6. Jul 30, 2016 #5
    I'm still confused because if A=(x1,y1) and E=(x2,y2) then the distance between A and E is sqrt((x2-x1)^2 +(y2-y1)^2) not sqrt(((x2-x1)+(y2-y1))^2)... whats the formula for the distance between 2 vectors which arent perpendicular? Nowhere in my textbooks nor on the internet does it say. It always says the pythagoras theorem.
     
  7. Jul 30, 2016 #6
    so if the unit vectors being used are not perpendicular you use the more generalized 'law of cosines formula'. You can find some info on it here https://en.wikipedia.org/wiki/Law_of_cosines. Have you been introduced to the dot product in your course yet? If you have I can give you a better understanding.
     
  8. Jul 30, 2016 #7
    Yes i know the dot product. A•B=|A|*|B|cos(angle°) but i have no idea what the purpose of the dot product is in a graphical visual sense
     
  9. Jul 30, 2016 #8
    So the dot product is very useful because it will give you a general formula for the magnitude of a vector. The magnitude of a vector is defined to be |A|=√(A⋅A). In the case of the unit vectors being perpendicular this simplifies to Pythagorean's Theorem. If they are not, this becomes the law of cosines.

    So for your specific problem you would use the law of cosines which is similar to |AE|=√(m^2+n^2) but with an extra term under the square root. Make sense?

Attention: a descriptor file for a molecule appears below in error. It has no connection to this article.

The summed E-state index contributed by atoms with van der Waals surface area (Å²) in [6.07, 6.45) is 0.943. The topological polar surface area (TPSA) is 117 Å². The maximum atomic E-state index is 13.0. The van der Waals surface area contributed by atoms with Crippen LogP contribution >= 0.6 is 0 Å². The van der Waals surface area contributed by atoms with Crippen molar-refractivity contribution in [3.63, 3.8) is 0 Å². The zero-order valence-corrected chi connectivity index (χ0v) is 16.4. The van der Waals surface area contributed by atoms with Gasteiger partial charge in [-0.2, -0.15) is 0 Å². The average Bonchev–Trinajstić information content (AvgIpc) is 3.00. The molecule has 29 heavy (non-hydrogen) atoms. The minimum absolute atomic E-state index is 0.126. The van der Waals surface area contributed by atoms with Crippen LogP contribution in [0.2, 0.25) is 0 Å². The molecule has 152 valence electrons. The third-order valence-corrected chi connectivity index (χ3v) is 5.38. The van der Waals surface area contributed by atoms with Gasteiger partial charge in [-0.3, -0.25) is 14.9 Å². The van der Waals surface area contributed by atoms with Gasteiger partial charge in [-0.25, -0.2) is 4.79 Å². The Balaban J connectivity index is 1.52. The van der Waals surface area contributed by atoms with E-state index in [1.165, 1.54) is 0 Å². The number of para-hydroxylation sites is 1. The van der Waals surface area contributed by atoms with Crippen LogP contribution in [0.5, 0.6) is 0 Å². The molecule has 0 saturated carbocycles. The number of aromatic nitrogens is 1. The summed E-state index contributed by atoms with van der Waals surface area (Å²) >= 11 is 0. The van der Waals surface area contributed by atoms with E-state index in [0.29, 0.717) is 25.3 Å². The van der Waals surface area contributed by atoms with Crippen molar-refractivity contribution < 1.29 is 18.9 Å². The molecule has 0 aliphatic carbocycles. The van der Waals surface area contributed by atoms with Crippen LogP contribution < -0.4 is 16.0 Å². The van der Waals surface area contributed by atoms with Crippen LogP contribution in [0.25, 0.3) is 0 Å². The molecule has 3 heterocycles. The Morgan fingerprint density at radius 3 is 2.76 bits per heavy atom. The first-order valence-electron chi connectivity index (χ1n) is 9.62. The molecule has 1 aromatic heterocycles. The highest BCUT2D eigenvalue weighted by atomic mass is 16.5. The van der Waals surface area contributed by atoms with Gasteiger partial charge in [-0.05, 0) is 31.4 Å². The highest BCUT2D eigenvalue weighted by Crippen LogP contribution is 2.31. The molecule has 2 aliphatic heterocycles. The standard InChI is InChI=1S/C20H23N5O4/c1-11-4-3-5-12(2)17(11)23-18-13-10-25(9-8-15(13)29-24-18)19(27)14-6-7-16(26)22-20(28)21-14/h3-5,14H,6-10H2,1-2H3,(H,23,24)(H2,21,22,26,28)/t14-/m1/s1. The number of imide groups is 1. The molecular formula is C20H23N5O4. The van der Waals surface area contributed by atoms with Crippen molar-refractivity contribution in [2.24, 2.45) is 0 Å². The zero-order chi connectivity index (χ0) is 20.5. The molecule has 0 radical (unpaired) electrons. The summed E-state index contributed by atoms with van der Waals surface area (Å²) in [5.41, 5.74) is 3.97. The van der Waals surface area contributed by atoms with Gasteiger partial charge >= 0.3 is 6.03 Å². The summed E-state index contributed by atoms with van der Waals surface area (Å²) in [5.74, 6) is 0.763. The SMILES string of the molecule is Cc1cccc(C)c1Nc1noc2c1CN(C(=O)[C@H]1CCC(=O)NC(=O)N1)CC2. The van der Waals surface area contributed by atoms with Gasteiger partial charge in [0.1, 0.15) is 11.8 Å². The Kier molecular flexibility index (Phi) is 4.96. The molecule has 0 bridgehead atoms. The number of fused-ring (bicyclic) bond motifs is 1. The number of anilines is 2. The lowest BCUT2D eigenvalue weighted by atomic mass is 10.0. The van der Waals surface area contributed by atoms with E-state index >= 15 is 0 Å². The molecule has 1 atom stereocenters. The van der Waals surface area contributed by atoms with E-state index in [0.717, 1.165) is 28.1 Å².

10. Jul 30, 2016 #9

    SammyS

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    This was in response to my answer to post #2
    Well, yes you can draw the triangle onto a grid and plot the points relevant to the question on that graph.

    If you draw ##\ \vec{AC}\ ## along the x-axis, then w = -i , the x unit vector. However, unit vectors u, and v are not perpendicular to each other nor to w .The x component of each of these is 1/2 .From that you can find the y-components.
     
  11. Jul 30, 2016 #10
    Haha i will just take that as truth and just memorize it. Ugh its so annoying how my textbook didnt mention this beforehand. Thanks guys! :)
     
  12. Jul 30, 2016 #11

    Ray Vickson

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    Which post are you replying to here? Please use the "quote" button, so that the different posts are identified and readers can navigate through the thread.
     
  13. Jul 30, 2016 #12
    Oh i meant everyone who participated here in general. I didn't really get the understanding that i hoped I'd get coming here and so I'm just thanking everyone and leaving.
     
  14. Jul 30, 2016 #13

    haruspex

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    When you say you plot points on a graph, I assume you mean using Cartesian coordinates (x and y). By definition, the x and y directions are at right angles to each other.
    Suppose you want the distance from A=(x1, y1) to B=(x2, y2). Consider the point C=(x1, y2). This is on the same horizontal line as A and the same vertical line as B. So you have a right angled triangle ABC. Pythagoras' theorem therefore applies and gives the distance AB with the formula you are familiar with.
    In short, your method of plotting on a graph and reading off coordinates creates a suitable right angled triangle.